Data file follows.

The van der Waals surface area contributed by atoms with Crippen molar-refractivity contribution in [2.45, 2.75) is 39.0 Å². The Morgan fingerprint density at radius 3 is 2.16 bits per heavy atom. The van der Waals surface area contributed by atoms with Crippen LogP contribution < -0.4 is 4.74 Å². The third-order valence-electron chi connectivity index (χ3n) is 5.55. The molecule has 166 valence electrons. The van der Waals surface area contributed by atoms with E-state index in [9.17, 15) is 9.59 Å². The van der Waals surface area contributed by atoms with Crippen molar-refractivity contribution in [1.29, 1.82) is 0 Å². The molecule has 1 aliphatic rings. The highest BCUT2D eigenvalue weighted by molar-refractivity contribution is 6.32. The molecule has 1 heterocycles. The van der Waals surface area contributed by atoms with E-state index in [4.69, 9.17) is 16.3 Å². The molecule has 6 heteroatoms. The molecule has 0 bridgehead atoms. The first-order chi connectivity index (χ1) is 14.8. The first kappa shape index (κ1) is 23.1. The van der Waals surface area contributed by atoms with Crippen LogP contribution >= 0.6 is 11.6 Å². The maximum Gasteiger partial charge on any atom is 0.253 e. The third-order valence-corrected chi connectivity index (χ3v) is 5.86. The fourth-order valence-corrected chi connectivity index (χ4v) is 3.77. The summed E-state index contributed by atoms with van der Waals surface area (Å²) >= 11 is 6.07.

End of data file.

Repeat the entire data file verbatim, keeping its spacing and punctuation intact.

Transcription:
The van der Waals surface area contributed by atoms with Crippen molar-refractivity contribution in [2.45, 2.75) is 39.0 Å². The Morgan fingerprint density at radius 3 is 2.16 bits per heavy atom. The van der Waals surface area contributed by atoms with Crippen LogP contribution < -0.4 is 4.74 Å². The third-order valence-electron chi connectivity index (χ3n) is 5.55. The molecule has 166 valence electrons. The van der Waals surface area contributed by atoms with E-state index in [9.17, 15) is 9.59 Å². The van der Waals surface area contributed by atoms with Crippen molar-refractivity contribution in [1.29, 1.82) is 0 Å². The molecule has 1 aliphatic rings. The highest BCUT2D eigenvalue weighted by molar-refractivity contribution is 6.32. The molecule has 1 heterocycles. The van der Waals surface area contributed by atoms with E-state index in [4.69, 9.17) is 16.3 Å². The molecule has 6 heteroatoms. The molecule has 0 bridgehead atoms. The first-order chi connectivity index (χ1) is 14.8. The first kappa shape index (κ1) is 23.1. The van der Waals surface area contributed by atoms with Crippen LogP contribution >= 0.6 is 11.6 Å². The maximum Gasteiger partial charge on any atom is 0.253 e. The third-order valence-corrected chi connectivity index (χ3v) is 5.86. The fourth-order valence-corrected chi connectivity index (χ4v) is 3.77. The summed E-state index contributed by atoms with van der Waals surface area (Å²) >= 11 is 6.07.